Ironically because of this, Chopra's detractors often accused him of "objectifying" the gender, forgetting in their misplaced zeal that most women in his films were ladies of substance, and that Yash Chopra made the entire cast and the film itself look beautiful. Maybe that was the reason why he also faced the other accusation – that his films almost always were about the elite or well-heeled classes.
The reel icons
Yash Chopra's first strong woman was Mala Sinha as Husn Bano in Dharamputra, who confronts her grown-up biological son (Shashi Kapoor), brought up as a Hindu by her Hindu family friends, who has turned a Muslim-hater in the post-Partition era.
But the first standout character was Nanda, portraying a cold-blooded murderess who also tries to frame the hero for her crime. This was Chopra portraying a woman for the only time in his career as a black character, in fact a black widow, and the film titled Ittefaq, was actually true to its name: a delay in the production of his big film Aadmi Aur Insaan caused the making of this quickie, made within a month. Chopra had loved a play he had watched and decided to make it, otherwise this blockbuster, so unlike Chopra's other films, would not have been made at all! And by ittefaq (coincidence) it was a woman who was responsible. "We needed dates to re-shoot some scenes, but Saira Banu was away abroad for three months!" revealed Chopra, who did not want to sit twiddling his thumbs for so long!
Of course, there was Raakhee in Doosra Aadmi, as the woman obsessed with a married young man who resembles her dead lover, throwing the spanner of discord into the happy marital bliss of Rishi Kapoor and Neetu Singh, and Rekha, weakened by temptation, bringing turmoil into the hero's married life and hurting her own husband as she throws herself into an affair with ex-reel flame Amitabh Bachchan in Silsila.
But for these aberrations, Chopra's women were usually beautiful women, with a mind of their own oftener than not. If Madhuri Dixit and Karisma Kapoor (Dil To Pagal Hai) and Aishwarya Rai Bachchan (Mohabbatein) were essentially beauties rather than brains, Sridevi (Chandni and her dual role in Lamhe), Rani Mukerji and Preity Zinta (Veer-Zaara) and in films he did not direct, Kajol (Fanaa), Aishwarya Rai Bachchan (Mohabbatein), Preity Zinta again (Salaam Namaste), Katrina Kaif (New York, Mere Brother Ki Dulhan, Ek Tha Tiger) were today's woman, independent and assertive. The traditional Kajol of Dilwale Dulhania Le Jayenge and the spunky girl she played in Yeh Dillagi also were women of substance alongside the external beauty. And in Bachna Ae Haeeno and Ladies Vs Ricky Bahl, the ladies taught philandering men a lesson.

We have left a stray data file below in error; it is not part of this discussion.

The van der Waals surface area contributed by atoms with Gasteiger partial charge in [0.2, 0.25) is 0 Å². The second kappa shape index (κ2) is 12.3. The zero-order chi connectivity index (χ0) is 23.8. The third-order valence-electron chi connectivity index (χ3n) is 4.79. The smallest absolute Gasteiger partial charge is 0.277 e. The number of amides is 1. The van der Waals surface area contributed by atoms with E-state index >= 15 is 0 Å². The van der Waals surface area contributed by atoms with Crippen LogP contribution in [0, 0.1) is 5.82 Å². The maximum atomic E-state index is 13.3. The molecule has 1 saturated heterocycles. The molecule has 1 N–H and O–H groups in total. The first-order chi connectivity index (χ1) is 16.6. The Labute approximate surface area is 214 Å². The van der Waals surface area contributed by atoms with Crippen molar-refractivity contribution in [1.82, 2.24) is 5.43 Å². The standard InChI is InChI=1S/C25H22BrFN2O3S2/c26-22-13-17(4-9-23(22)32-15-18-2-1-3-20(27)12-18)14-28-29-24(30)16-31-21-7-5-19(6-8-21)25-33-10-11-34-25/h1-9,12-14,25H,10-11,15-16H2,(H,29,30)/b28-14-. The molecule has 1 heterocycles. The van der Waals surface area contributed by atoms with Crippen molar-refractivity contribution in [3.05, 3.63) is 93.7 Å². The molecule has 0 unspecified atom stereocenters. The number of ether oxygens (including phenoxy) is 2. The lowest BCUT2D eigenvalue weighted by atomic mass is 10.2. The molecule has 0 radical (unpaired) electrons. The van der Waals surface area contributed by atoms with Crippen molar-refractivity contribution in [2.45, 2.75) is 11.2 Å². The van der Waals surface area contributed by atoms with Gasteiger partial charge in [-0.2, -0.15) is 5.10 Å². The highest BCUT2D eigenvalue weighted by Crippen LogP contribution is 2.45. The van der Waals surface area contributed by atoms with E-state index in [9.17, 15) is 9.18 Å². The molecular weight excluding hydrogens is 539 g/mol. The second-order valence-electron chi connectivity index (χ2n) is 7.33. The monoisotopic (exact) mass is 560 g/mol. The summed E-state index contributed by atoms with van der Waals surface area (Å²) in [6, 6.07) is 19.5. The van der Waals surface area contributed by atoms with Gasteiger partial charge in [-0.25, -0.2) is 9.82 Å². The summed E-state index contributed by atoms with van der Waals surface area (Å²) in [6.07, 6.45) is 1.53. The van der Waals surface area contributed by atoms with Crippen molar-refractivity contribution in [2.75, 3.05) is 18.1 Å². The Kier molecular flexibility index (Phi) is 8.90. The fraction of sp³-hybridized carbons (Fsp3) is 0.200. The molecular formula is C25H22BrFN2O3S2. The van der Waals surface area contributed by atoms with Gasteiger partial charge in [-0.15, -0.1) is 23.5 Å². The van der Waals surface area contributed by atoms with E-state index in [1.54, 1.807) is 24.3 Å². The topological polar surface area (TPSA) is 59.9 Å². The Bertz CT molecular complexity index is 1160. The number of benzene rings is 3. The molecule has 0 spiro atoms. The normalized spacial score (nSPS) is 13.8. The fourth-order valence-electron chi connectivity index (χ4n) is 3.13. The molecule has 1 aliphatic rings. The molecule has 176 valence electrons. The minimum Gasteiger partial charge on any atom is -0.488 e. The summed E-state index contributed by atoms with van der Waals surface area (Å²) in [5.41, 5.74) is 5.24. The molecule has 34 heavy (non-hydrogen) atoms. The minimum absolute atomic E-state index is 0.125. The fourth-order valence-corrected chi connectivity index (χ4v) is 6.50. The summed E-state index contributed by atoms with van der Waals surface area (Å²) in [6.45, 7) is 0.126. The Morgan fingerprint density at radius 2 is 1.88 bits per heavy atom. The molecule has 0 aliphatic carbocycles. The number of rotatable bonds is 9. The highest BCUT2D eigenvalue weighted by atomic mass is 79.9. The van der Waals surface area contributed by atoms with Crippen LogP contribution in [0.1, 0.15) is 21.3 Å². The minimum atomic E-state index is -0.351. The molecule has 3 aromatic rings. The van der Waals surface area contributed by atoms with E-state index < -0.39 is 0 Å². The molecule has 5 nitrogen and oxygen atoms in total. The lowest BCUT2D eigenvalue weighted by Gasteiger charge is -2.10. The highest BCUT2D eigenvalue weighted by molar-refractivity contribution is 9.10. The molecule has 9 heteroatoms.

Let us also not forget two path-breaking characters that Yash Chopra presented 40 years ago: Raakhee, the 'fallen' woman from Daag, who actually rises above her circumstances of being an unwed mother, and Parveen Babi, the hooker who smoked and lived in with Amitabh Bachchan in Deewaar without any back or sob-story.
The real women
Chopra was a man who never did anything for effect. His respect for women too was deeply rooted in his being, beginning with his mother. As he put it, "My family wanted me to be an engineer, and it was my uneducated mother who, when she came to know of my wish to join films, encouraged me to follow my heart, blessed me and gave Rs 200 (a huge sum then) to travel to Mumbai from Punjab," revealed Chopra. It was the early '50s.
When he married Pamela in 1970, it was her pregnancy that turned Chopra ambitious enough to want to launch his own company to boost his income. "But I was in a moral dilemma as my brother and guru would feel hurt. Once again, my mother blessed him and told me to follow his heart (a dictum that was a recurrent leitmotif in his love stories). That's when I was again inspired. One blessing had kept me in good stead in my profession for 20 years, and I was sure that this would make me go on for 20 more!" said the director.
When he finally launched Yash Raj Films, his future favourite actress Raakhee (signed for the lead) actually loaned him some money. And with the exception of his latest film Jab Tak Hai Jaan, Lata Mangeshkar became the common musical bulwark of all his directorial ventures from Daag (1973) to Veer-Zaara (2004), and Deewaar (1975) remains the only exception in this period.
Because wife Pamela Chopra liked to sing, she not only sang in several films from Doosara Aadmi (1977) to DDLJ (1995) but also produced Aaina and co-wrote Dil To Pagal Hai. Yash never believed in gender discrimination. In the '90s, his favourite production designer was Sharmistha Roy, the hugely talented daughter of ace art director Sudhendu Roy, and his writers included Honey Irani (Lamhe, Aaina, Darr) and Kamna Chandra (Chandni). His swan song, Jab Tak Hai Jaan, is co-scripted by Devika Bhagat and edited by Namrata Rao!
Clearly, Yash Chopra's obsession with women enriched both them and his films. In his films, in the reel as well as the real sense, the women were always on top!